Broad Crag is the fourth highest peak in the Scafell range, coming after Scafell Pike, Scafell and (just) Ill Crag, although it is normally treated as a subsidiary summit of Scafell Pike. Huge numbers of walks pass within a few feet of the summit but hardly anyone takes the time to scramble up the difficult rocky slopes to reach the top - on a normal foggy day on Scafell Pike it really isn't worth the effort, but on a good sunny day the top is well worth a visit.
Broad Crag has the least tamed top of any fell in the Scafell range. Scafell Pike is equally covered in boulders, but the greater numbers of people and path works have slowly created clear routes. On Broad Crag the boulder field remained largely undisturbed. The path across the top is marked by a series of small cairns, and some scratch marks on the rocks (although modern walking boots don't mark rock in the same way as older boots with metal studs).
The Scottish Mountaineering Club considers Broad Crag to be a 'Furth Munro', a mountain in Britain but outside Scotland that would be a Munro if it was north of the border. If this view was more widely followed then England would have six mountains over 3,000ft rather than four.
In form Broad Crag is a simple round mountain with impressive crags to the north and south and connected by cols to Scafell Pike in the west and Ill Crag to the east. The northern face is the largest and most impressive and looms over parts of the Corridor Route up Scafell Pike. The southern face is much smaller, and is squeezed between Scafell Pike and Ill Crag. These cliffs are seen to good effect from the top of Scafell Pike (with the best views coming from the slopes just to the north-east of the summit).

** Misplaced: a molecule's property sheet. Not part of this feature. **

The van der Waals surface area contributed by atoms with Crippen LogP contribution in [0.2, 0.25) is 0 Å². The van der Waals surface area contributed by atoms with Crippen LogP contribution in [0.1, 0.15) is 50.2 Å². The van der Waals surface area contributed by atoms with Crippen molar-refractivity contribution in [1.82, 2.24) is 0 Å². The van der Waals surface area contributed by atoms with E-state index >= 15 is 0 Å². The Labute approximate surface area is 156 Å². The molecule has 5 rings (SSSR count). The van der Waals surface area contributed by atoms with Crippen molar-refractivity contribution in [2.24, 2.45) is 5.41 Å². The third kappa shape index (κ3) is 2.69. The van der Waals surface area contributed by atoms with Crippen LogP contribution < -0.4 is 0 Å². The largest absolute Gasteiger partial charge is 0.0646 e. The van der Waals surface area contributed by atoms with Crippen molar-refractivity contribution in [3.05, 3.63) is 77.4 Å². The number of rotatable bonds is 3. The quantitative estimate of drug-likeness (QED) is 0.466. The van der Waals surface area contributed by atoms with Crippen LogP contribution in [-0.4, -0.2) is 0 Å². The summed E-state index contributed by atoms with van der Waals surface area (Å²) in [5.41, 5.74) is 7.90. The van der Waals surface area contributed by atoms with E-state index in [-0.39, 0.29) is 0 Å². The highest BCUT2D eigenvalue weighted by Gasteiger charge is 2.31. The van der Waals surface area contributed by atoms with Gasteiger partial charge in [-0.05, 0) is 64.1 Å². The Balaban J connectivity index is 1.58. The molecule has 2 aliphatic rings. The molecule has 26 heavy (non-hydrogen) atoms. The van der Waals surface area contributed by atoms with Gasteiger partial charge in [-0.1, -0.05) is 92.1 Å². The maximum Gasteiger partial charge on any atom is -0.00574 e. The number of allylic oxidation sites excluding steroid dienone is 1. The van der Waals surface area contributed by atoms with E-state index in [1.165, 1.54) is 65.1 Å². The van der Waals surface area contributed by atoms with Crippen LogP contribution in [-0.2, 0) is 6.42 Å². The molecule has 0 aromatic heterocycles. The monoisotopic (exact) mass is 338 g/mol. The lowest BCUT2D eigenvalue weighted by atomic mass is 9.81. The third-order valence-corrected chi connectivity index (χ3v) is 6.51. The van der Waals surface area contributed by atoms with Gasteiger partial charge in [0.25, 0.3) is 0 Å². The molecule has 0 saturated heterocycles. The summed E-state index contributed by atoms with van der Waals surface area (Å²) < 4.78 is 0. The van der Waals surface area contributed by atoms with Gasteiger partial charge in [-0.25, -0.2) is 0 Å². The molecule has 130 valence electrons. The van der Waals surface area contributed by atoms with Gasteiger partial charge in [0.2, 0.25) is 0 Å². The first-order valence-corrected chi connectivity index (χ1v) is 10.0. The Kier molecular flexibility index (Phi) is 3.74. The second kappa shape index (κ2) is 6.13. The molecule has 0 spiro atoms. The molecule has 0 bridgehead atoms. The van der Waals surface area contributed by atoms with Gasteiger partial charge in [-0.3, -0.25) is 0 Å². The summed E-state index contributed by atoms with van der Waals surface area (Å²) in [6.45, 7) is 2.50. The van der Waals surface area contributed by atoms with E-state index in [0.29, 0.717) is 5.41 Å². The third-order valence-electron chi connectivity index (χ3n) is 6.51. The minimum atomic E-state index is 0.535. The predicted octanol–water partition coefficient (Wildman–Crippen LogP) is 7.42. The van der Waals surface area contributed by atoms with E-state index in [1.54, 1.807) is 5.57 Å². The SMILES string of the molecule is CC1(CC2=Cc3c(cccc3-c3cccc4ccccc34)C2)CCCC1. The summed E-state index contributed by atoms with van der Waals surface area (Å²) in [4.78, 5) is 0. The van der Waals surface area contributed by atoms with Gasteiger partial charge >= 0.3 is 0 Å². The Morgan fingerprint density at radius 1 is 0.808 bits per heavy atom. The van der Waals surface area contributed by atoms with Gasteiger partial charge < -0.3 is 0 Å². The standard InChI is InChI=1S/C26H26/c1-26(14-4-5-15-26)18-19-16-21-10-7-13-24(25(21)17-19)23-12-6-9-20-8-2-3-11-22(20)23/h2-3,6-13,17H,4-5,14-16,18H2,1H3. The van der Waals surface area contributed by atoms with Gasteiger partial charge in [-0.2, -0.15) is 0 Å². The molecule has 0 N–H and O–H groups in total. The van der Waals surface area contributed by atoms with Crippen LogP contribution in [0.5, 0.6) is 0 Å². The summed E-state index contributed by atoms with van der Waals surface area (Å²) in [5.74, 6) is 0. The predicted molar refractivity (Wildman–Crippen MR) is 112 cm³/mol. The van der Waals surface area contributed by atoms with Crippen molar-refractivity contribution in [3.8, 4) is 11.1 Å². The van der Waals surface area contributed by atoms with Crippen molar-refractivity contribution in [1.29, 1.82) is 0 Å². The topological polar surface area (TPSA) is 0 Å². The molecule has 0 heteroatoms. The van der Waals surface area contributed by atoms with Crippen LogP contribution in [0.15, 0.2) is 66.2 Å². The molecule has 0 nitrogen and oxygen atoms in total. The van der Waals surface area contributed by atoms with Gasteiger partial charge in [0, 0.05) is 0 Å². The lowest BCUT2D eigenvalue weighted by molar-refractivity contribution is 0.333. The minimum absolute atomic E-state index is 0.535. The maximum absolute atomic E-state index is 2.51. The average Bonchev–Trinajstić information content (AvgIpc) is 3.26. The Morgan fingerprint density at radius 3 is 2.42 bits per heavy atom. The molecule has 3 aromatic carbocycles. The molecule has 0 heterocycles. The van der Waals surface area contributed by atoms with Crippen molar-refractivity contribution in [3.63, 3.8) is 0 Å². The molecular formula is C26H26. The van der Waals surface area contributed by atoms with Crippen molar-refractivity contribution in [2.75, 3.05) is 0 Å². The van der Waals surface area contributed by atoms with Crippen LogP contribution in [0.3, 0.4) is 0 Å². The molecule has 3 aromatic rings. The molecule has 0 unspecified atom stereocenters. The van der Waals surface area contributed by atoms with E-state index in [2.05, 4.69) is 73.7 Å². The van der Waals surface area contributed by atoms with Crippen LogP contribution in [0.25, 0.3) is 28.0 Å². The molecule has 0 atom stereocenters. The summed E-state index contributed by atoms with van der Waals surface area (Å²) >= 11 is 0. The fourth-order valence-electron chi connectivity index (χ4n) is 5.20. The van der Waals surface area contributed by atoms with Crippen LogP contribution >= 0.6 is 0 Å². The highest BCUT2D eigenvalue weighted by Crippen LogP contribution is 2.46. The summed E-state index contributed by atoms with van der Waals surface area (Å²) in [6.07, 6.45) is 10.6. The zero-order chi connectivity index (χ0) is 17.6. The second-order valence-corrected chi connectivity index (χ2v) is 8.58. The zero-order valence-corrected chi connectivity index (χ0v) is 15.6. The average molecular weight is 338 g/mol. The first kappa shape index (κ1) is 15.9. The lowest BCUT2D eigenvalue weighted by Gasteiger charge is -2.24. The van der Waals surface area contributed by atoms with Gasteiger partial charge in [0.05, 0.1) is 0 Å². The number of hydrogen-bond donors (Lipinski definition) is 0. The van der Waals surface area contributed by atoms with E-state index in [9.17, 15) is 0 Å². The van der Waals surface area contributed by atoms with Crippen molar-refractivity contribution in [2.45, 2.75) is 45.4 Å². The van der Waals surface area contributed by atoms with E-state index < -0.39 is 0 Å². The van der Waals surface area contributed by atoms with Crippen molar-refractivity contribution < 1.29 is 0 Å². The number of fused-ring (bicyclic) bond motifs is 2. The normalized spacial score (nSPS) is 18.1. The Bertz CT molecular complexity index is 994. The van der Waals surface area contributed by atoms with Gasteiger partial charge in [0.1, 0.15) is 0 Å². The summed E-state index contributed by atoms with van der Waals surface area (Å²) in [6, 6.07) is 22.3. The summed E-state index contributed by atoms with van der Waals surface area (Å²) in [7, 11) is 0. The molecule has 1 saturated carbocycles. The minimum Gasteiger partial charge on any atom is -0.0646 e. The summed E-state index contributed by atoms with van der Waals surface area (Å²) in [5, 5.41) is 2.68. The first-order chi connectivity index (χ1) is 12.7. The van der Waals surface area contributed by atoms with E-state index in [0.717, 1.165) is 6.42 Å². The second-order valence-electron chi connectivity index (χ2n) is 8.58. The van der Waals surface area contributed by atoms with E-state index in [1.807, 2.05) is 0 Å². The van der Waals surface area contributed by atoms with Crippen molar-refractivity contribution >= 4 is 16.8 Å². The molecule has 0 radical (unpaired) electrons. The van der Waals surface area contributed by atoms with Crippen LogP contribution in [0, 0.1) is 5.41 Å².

The top of Broad Crag is similar in form to that of Scafell Pike (as I discovered on one especially grim foggy day when wishful thinking convinced my party that we were one peak further along the ridge than we really were - it was only when we reached the top and found no cairn and no people that the awful truth dawned!).
Broad Crag first comes into site for the walker approaching from Esk Hause when the path reaches the eastern end of the Ill Crag plateau. At this point Broad Crag is just in front of Scafell Pike in the view, and the large gap between the two fells isn't at all obvious - that nasty surprise comes rather later in the walk!
Grid Reference of Summit: NY 218 075
Routes of Ascent
Broad Crag is best approached from the path between Scafell Pike and Calf Cove/ Esk Hause. After climbing up from either col follow the line of cairns that mark out a rough route across the fell until this route begins to drop, then turn north and make your own way (carefully) to the summit.
Two of our walks cross Broad Crag - Scafell Pike via Sty Head and Scafell Pike from Great Langdale. In both cases the summit can visited by a scramble up the jumble of rocks to the north of the cairned route.
Streams and Tarns
Broad Crag is divided from Scafell Pike by Piers Gill in the north and Little Narrowcove Beck in the south. No streams flow from the gap between Ill Crag and Broad Crag. To the north-east Greta Gill runs across the foot of Broad Crag. Greta Gill flows into Piers Gill just below the foot of the crags, so Broad Crag can claim a sizable if rather odd shaped section of the rugged ground below the Corridor Route.
There are some small tarns close to the Corridor Route as it runs below the northern crags of Broad Crag.
The Corridor Route, my favourite way up Scafell Pike, runs across a gentle ledge in the middle of the northern crags of Broad Crag, with great views up to the cliffs that protect the summit.